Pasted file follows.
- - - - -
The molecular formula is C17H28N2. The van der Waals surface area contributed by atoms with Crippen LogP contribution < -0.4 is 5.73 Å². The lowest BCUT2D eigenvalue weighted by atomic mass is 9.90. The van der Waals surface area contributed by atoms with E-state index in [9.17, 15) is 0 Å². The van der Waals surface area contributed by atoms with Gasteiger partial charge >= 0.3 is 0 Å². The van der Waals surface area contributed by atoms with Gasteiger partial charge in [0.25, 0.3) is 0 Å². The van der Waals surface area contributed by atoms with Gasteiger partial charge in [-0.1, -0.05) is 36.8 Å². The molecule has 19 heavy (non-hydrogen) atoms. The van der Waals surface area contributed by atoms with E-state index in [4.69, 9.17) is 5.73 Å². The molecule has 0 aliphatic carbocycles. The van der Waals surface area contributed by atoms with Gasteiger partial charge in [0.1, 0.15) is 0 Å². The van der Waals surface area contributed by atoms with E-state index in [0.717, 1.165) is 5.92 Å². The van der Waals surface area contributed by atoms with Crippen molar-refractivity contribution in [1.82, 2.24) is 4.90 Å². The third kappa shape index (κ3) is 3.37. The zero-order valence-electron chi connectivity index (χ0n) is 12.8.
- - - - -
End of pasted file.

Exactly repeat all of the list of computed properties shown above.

The molecular formula is C17H28N2. The van der Waals surface area contributed by atoms with Crippen LogP contribution < -0.4 is 5.73 Å². The lowest BCUT2D eigenvalue weighted by atomic mass is 9.90. The van der Waals surface area contributed by atoms with E-state index in [9.17, 15) is 0 Å². The van der Waals surface area contributed by atoms with Gasteiger partial charge >= 0.3 is 0 Å². The van der Waals surface area contributed by atoms with Gasteiger partial charge in [0.25, 0.3) is 0 Å². The van der Waals surface area contributed by atoms with Gasteiger partial charge in [-0.1, -0.05) is 36.8 Å². The molecule has 19 heavy (non-hydrogen) atoms. The van der Waals surface area contributed by atoms with E-state index in [4.69, 9.17) is 5.73 Å². The molecule has 0 aliphatic carbocycles. The van der Waals surface area contributed by atoms with Gasteiger partial charge in [0.1, 0.15) is 0 Å². The van der Waals surface area contributed by atoms with E-state index in [0.717, 1.165) is 5.92 Å². The van der Waals surface area contributed by atoms with Crippen molar-refractivity contribution in [1.82, 2.24) is 4.90 Å². The third kappa shape index (κ3) is 3.37. The zero-order valence-electron chi connectivity index (χ0n) is 12.8.